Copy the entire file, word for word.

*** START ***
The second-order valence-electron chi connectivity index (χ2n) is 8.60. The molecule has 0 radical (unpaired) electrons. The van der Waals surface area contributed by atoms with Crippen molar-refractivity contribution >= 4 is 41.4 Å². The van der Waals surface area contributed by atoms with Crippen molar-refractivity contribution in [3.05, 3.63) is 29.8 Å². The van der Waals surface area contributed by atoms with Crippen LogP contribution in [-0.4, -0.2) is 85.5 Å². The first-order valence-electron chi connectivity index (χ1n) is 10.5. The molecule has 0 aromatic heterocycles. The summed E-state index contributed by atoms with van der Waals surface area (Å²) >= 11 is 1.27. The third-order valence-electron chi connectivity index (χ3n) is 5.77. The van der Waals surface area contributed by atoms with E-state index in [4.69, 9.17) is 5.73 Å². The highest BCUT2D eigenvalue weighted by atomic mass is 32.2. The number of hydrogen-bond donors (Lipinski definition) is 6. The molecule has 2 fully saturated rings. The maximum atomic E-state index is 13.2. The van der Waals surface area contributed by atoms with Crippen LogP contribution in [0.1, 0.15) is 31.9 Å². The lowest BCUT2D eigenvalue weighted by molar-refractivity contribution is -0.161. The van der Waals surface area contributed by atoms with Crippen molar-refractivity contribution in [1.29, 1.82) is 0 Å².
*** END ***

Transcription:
The second-order valence-electron chi connectivity index (χ2n) is 8.60. The molecule has 0 radical (unpaired) electrons. The van der Waals surface area contributed by atoms with Crippen molar-refractivity contribution >= 4 is 41.4 Å². The van der Waals surface area contributed by atoms with Crippen molar-refractivity contribution in [3.05, 3.63) is 29.8 Å². The van der Waals surface area contributed by atoms with Crippen LogP contribution in [-0.4, -0.2) is 85.5 Å². The first-order valence-electron chi connectivity index (χ1n) is 10.5. The molecule has 0 aromatic heterocycles. The summed E-state index contributed by atoms with van der Waals surface area (Å²) >= 11 is 1.27. The third-order valence-electron chi connectivity index (χ3n) is 5.77. The van der Waals surface area contributed by atoms with E-state index in [4.69, 9.17) is 5.73 Å². The highest BCUT2D eigenvalue weighted by atomic mass is 32.2. The number of hydrogen-bond donors (Lipinski definition) is 6. The molecule has 2 fully saturated rings. The maximum atomic E-state index is 13.2. The van der Waals surface area contributed by atoms with Crippen LogP contribution in [0.1, 0.15) is 31.9 Å². The lowest BCUT2D eigenvalue weighted by molar-refractivity contribution is -0.161. The van der Waals surface area contributed by atoms with Crippen molar-refractivity contribution in [1.29, 1.82) is 0 Å².